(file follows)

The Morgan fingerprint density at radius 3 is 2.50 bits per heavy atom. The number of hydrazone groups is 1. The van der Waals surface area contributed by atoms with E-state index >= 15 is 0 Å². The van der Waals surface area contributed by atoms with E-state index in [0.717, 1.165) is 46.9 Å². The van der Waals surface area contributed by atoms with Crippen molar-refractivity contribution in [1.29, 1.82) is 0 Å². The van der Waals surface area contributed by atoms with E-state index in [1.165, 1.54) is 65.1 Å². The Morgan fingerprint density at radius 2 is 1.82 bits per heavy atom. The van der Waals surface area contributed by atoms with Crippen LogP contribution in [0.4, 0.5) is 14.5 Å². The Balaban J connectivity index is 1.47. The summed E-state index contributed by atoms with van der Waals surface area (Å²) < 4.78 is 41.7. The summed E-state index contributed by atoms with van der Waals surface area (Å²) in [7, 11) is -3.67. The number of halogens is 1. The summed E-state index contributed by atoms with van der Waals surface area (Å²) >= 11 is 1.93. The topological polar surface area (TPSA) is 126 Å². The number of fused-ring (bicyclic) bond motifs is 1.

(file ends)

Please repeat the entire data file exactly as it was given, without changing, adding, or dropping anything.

The Morgan fingerprint density at radius 3 is 2.50 bits per heavy atom. The number of hydrazone groups is 1. The van der Waals surface area contributed by atoms with E-state index >= 15 is 0 Å². The van der Waals surface area contributed by atoms with E-state index in [0.717, 1.165) is 46.9 Å². The van der Waals surface area contributed by atoms with Crippen molar-refractivity contribution in [1.29, 1.82) is 0 Å². The van der Waals surface area contributed by atoms with E-state index in [1.165, 1.54) is 65.1 Å². The Morgan fingerprint density at radius 2 is 1.82 bits per heavy atom. The van der Waals surface area contributed by atoms with Crippen LogP contribution in [0.4, 0.5) is 14.5 Å². The Balaban J connectivity index is 1.47. The summed E-state index contributed by atoms with van der Waals surface area (Å²) < 4.78 is 41.7. The summed E-state index contributed by atoms with van der Waals surface area (Å²) in [7, 11) is -3.67. The number of halogens is 1. The summed E-state index contributed by atoms with van der Waals surface area (Å²) >= 11 is 1.93. The topological polar surface area (TPSA) is 126 Å². The number of fused-ring (bicyclic) bond motifs is 1.